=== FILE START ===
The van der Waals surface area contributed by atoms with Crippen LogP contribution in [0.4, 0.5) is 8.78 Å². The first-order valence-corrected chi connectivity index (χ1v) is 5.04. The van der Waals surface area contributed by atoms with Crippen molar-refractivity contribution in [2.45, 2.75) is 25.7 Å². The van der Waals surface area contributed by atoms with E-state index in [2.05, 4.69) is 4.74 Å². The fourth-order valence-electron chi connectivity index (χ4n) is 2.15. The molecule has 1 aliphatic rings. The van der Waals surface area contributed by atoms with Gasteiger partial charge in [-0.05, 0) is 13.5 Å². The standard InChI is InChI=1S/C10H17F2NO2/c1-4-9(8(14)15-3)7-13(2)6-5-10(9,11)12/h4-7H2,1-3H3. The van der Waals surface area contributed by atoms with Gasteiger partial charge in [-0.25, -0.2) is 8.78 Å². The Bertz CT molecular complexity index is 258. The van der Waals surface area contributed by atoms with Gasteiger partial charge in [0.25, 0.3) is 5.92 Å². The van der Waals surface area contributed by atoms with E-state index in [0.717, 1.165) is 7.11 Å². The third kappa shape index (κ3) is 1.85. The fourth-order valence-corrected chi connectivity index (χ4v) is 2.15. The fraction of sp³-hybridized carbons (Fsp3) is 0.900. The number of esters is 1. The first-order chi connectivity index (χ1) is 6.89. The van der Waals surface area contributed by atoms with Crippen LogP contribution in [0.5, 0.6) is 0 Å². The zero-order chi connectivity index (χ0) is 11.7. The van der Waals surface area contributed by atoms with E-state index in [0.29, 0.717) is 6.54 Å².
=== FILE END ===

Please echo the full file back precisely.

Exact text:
The van der Waals surface area contributed by atoms with Crippen LogP contribution in [0.4, 0.5) is 8.78 Å². The first-order valence-corrected chi connectivity index (χ1v) is 5.04. The van der Waals surface area contributed by atoms with Crippen molar-refractivity contribution in [2.45, 2.75) is 25.7 Å². The van der Waals surface area contributed by atoms with E-state index in [2.05, 4.69) is 4.74 Å². The fourth-order valence-electron chi connectivity index (χ4n) is 2.15. The molecule has 1 aliphatic rings. The van der Waals surface area contributed by atoms with Gasteiger partial charge in [-0.05, 0) is 13.5 Å². The standard InChI is InChI=1S/C10H17F2NO2/c1-4-9(8(14)15-3)7-13(2)6-5-10(9,11)12/h4-7H2,1-3H3. The van der Waals surface area contributed by atoms with Gasteiger partial charge in [-0.25, -0.2) is 8.78 Å². The Bertz CT molecular complexity index is 258. The van der Waals surface area contributed by atoms with Gasteiger partial charge in [0.25, 0.3) is 5.92 Å². The van der Waals surface area contributed by atoms with E-state index in [0.717, 1.165) is 7.11 Å². The third kappa shape index (κ3) is 1.85. The fourth-order valence-corrected chi connectivity index (χ4v) is 2.15. The fraction of sp³-hybridized carbons (Fsp3) is 0.900. The number of esters is 1. The first-order chi connectivity index (χ1) is 6.89. The van der Waals surface area contributed by atoms with Crippen LogP contribution in [0.5, 0.6) is 0 Å². The zero-order chi connectivity index (χ0) is 11.7. The van der Waals surface area contributed by atoms with E-state index in [0.29, 0.717) is 6.54 Å².